Traditional Hebrew wedding ceremonies begin with the bride and groom signing a marriage contract, called the Ketubah. The agreement, which once assured the bride's legal status, states the expectations and duties of the couple once they are married. This beautiful, ornate document will be framed and displayed in the couples' home.

Ketubah's can be purchased online or at a local temple gift shop.  There are many different types of ketubahs with a variety of design elements for all couples (interfaith, orthodox, egalitarian, etc).

After the couple have signed the Ketubah, the groom lowers his bride's wedding veil after studying her face. This wedding custom recalls the biblical story of Jacob, who married the wrong woman when she covered her face with a veil. 

In the Jewish tradition, the wedding ring should be simple, a band with no details, no stones, and nothing engraved, with nothing to distinguish the beginning from the end. The rabbi, groom, groomsmen, and Jewish male guests traditionally wear a white-colored cap called a yamulkes.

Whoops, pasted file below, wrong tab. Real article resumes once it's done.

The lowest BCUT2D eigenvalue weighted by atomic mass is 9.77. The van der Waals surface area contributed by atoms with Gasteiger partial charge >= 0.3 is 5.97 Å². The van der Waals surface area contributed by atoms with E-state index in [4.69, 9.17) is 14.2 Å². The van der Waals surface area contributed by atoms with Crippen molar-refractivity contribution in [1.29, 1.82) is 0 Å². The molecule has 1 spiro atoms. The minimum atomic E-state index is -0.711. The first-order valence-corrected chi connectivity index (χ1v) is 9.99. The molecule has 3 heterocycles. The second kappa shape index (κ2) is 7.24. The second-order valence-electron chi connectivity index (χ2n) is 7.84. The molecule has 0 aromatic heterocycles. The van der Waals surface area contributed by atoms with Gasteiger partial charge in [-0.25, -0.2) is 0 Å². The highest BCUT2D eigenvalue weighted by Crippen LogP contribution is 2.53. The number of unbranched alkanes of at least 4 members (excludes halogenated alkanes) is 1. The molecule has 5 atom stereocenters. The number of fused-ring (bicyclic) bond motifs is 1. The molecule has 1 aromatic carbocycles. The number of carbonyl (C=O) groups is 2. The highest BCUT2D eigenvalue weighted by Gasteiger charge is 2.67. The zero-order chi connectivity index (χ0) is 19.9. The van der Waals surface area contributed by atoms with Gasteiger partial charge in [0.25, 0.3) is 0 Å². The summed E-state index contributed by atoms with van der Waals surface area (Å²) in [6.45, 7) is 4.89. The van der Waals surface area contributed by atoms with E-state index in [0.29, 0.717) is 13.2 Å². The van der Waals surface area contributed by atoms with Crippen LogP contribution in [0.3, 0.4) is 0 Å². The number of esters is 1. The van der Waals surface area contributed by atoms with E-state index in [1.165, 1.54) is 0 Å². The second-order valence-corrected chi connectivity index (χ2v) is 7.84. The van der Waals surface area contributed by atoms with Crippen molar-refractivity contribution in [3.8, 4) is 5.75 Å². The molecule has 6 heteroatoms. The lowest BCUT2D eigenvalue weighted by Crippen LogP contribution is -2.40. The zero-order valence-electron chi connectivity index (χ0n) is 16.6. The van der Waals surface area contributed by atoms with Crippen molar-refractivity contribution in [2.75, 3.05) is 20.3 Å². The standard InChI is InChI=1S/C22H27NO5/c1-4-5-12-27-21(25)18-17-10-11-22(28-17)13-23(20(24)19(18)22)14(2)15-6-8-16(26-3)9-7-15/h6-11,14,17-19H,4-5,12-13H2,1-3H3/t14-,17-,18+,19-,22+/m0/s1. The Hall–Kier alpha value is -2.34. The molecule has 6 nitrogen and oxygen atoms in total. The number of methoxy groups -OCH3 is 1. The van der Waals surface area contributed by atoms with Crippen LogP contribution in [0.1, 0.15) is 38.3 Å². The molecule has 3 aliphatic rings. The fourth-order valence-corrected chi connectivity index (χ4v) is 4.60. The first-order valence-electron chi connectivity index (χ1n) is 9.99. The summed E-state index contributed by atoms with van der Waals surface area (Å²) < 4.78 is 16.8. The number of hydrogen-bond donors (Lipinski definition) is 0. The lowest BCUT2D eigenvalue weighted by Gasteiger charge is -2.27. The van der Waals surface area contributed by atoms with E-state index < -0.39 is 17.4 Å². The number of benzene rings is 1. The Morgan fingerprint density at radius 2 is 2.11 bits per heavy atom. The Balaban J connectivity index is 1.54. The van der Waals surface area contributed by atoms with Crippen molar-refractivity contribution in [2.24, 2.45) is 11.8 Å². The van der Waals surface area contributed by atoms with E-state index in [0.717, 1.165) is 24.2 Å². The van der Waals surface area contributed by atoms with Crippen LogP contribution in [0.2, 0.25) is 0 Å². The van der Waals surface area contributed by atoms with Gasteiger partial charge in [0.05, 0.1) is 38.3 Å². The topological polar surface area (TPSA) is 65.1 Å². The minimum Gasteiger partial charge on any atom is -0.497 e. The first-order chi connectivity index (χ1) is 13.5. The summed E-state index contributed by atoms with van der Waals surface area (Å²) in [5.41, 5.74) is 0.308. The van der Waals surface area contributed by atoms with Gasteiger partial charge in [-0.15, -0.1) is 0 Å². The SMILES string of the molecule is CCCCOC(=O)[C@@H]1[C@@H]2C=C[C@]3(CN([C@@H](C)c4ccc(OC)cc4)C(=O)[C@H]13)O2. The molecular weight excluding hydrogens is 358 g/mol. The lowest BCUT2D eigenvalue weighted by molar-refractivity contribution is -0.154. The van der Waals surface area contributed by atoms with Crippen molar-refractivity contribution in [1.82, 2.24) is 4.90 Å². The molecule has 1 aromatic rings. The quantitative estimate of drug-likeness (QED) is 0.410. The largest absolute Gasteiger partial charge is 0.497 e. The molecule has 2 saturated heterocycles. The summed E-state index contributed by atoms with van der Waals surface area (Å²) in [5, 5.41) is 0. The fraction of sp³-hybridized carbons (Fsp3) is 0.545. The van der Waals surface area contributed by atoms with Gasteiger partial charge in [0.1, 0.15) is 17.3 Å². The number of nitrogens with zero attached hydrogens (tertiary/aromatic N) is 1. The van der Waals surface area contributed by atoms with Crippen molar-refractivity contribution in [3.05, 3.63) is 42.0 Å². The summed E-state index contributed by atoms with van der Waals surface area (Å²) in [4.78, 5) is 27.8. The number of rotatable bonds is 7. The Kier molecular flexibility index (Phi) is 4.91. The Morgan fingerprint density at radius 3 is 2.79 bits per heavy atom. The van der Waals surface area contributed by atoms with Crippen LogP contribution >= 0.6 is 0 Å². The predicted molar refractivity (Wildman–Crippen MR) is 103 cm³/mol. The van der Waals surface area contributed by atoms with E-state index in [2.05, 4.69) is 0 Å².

The Traditional Jewish Wedding Ceremony
The wedding ceremony begins with a procession of the wedding party members. At the wedding site, both sets of parents escort the bride and groom down the aisle. The marriage ceremony is performed under a special canopy, called a huppah, which represents God's presence, shelter and protection.

After exchanging wedding vows, seven marriage blessings are read. The groom then steps on a wine glass, to symbolize the fragility of human happiness, a hallmark of Jewish history. It is also traditional for the bride and groom to be alone together for a few moments immediately after the ceremony. This tradition, called yichud, originated so that the marriage could be consummated, but now it is observed as a lovely time to be together before the reception. There is rarely, therefore, a receiving line at a Jewish wedding.